The Hamburg Players hosted their second directing workshop involving leading professionals from the UK in early August. This time it was Welsh director and painter Phil Clark who led a workshop attended by 16 theatre enthusiasts from the Hamburg Players, the Hamburg Improv scene and the University Players, Hamburg. We were all blown away by Phil’s creativity and his lateral thinking approach to theatre, which will continue to resonate with the attendees.
Below, Niels Hamdorf, a long-standing Hamburg Player, shares his impressions of the weekend:
Just a quick note to say how much I enjoyed Phil’s directing workshop last weekend. And I’m probably speaking on behalf of most participants when I say that we left the clubhouse on Sunday afternoon with a feeling of an extremely rich experience. Thanks for organising the workshop which, I think, is likely to increase the pool of members willing to have a go at directing…
Phil had a great way of making this a truly interactive workshop where most of the ideas were generated by the Ensemble rather than by himself. He is a great believer in elliciting from the ensemble the ideas that “are in the room”. “It’s all there” he would say and proved his point several times over while we worked on Harold Pinter’s play “Black and White”: By first having us go through a brain-storming session on what everyone thought was its central theme and then having us draw (yes, with pen and paper!) the “shape, line, colour and texture” of the play we arrived at an almost overwhelming number of interpretations.
During the entire workshop Phil kept emphasizing how important the subtexts of a play can be, the inner voices, the things that are not said, the pauses. He also made it clear how beneficial it can be to involve the people in charge of costumes, the stage designer and props right from the start so that they are part of the joint effort of bringing the play to life. We discussed the role of the director, too, and how he needs to reconcile the need to be in charge with a great openness to suggestions from the cast.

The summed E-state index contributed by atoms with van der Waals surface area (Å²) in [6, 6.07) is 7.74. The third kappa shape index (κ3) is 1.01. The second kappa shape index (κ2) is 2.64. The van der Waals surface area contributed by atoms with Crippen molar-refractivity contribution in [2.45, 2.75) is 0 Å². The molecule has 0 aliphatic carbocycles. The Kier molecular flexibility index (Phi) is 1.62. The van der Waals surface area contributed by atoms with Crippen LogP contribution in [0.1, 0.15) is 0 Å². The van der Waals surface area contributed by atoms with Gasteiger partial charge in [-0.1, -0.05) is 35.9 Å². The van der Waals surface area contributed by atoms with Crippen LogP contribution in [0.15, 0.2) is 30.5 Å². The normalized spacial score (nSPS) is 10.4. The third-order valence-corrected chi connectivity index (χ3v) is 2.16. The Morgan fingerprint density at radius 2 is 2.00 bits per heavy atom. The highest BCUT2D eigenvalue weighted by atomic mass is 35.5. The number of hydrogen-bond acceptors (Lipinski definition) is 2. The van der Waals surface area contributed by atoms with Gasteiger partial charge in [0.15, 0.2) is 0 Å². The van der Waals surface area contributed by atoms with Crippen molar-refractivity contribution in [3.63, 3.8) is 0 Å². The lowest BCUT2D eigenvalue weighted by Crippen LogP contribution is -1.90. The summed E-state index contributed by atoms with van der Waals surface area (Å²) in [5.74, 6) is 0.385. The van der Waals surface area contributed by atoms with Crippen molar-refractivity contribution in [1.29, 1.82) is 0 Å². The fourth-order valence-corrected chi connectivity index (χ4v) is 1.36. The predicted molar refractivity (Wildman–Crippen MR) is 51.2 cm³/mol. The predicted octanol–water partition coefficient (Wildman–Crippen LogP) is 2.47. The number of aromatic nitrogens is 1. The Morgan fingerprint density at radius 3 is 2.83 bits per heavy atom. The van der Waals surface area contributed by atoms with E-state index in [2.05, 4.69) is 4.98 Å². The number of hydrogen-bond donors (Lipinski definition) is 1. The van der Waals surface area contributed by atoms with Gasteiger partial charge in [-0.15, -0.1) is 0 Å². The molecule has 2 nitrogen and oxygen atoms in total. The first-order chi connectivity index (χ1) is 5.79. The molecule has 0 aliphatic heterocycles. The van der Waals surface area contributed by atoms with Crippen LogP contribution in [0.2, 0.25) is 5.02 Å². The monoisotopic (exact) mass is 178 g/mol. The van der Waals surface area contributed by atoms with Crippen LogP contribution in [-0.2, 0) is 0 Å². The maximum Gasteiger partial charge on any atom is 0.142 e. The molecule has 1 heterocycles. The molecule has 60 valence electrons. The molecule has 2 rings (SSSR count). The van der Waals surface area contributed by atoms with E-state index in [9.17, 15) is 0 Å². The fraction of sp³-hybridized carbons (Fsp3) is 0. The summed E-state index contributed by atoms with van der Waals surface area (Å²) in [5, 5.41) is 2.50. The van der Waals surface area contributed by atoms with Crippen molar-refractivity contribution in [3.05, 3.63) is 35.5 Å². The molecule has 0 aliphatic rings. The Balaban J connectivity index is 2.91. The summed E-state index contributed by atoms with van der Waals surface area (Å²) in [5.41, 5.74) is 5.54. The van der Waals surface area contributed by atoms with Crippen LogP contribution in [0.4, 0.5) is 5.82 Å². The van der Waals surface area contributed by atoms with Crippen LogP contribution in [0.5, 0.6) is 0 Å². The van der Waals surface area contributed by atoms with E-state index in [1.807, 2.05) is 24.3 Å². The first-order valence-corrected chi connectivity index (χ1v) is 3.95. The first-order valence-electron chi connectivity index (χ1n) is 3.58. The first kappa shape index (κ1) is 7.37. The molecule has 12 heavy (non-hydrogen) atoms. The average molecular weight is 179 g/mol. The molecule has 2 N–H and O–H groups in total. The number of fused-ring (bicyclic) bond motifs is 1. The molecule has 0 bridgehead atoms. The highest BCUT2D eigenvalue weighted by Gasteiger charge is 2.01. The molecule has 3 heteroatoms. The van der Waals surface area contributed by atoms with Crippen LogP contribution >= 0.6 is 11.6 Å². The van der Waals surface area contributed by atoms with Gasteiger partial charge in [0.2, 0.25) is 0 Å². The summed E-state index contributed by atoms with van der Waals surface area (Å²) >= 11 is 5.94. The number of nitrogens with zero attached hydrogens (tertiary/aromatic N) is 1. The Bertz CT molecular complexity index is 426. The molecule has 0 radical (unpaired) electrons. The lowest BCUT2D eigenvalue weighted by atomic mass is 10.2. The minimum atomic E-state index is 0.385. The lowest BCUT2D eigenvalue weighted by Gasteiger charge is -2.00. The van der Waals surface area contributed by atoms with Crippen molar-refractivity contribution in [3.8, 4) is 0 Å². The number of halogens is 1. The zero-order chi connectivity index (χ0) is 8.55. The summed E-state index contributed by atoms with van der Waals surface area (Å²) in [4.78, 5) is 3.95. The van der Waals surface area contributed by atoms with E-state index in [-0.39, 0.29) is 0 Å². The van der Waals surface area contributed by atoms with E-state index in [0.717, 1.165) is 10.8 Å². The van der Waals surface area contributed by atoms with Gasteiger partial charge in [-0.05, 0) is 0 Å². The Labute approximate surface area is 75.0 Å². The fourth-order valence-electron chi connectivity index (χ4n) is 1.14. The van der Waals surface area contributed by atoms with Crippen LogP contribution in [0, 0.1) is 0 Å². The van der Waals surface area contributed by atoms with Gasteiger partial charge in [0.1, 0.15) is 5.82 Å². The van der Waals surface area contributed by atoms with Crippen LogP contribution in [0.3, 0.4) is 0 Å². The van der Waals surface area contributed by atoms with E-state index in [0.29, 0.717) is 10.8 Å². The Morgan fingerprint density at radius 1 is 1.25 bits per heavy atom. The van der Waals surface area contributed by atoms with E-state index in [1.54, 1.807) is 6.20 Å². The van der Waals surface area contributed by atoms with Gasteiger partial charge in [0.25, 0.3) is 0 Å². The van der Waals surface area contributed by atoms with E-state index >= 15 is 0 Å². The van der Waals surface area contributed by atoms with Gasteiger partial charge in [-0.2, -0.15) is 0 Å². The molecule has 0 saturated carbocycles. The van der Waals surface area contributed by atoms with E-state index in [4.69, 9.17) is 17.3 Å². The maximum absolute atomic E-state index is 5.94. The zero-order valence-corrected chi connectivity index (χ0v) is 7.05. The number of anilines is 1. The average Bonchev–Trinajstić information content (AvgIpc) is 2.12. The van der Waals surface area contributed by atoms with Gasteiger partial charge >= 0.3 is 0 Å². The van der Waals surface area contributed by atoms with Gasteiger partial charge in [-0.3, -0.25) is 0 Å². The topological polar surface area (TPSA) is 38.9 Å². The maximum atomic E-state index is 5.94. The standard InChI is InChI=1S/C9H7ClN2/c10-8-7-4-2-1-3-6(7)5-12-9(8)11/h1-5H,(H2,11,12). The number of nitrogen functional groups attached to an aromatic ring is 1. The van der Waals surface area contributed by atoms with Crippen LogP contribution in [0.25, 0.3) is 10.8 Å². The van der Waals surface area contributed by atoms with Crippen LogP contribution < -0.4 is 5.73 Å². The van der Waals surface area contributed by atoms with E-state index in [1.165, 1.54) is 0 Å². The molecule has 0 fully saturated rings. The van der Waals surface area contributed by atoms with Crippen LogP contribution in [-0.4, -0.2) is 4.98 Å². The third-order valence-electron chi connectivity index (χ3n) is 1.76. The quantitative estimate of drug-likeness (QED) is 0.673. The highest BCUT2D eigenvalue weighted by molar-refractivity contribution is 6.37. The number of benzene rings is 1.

Phil insisted that you cannot make mistakes in approaching a play. He regards the process starting with the choice of the play, the casting, the first read-throughs and then the actual rehearsals as a learning curve where inevitably certain alleys will be pursued and then given up again thus eventually guiding the ensemble to “the truth of the play”. But he also offered a wealth of brick-and-mortar stuff such as warm-ups (always to be specifically chosen for each rehearsal), diction and projection exercises and sprinkled this liberally with examples from his ample directing experience.
The workshop was very intense in the best sense of the word and kept its pace over the full course of the approximately 14 hours in total. In addition to the things mentioned above, this is what we managed to get through: We read a short excerpt from a modern play with strong language (I forget who the author is) in dozens of different ways, enacted a scene from Under Milkwood in two different versions plus the final chorus from Shakespeare’s Henry V in small groups of four or five people. All of this by way of preparing for Harold Pinter’s “Black and White” which we ended up staging (with props and all!) in four groups of three people each, one being the director and the other two the actors. You bet they came out very different, but they were all equally believable and received great praise from the "audience" and Phil.
Phil is a great facilitator and was very likeable in the way he conducted the workshop. I can only recommend you join in next time he honours us with his presence in Hamburg…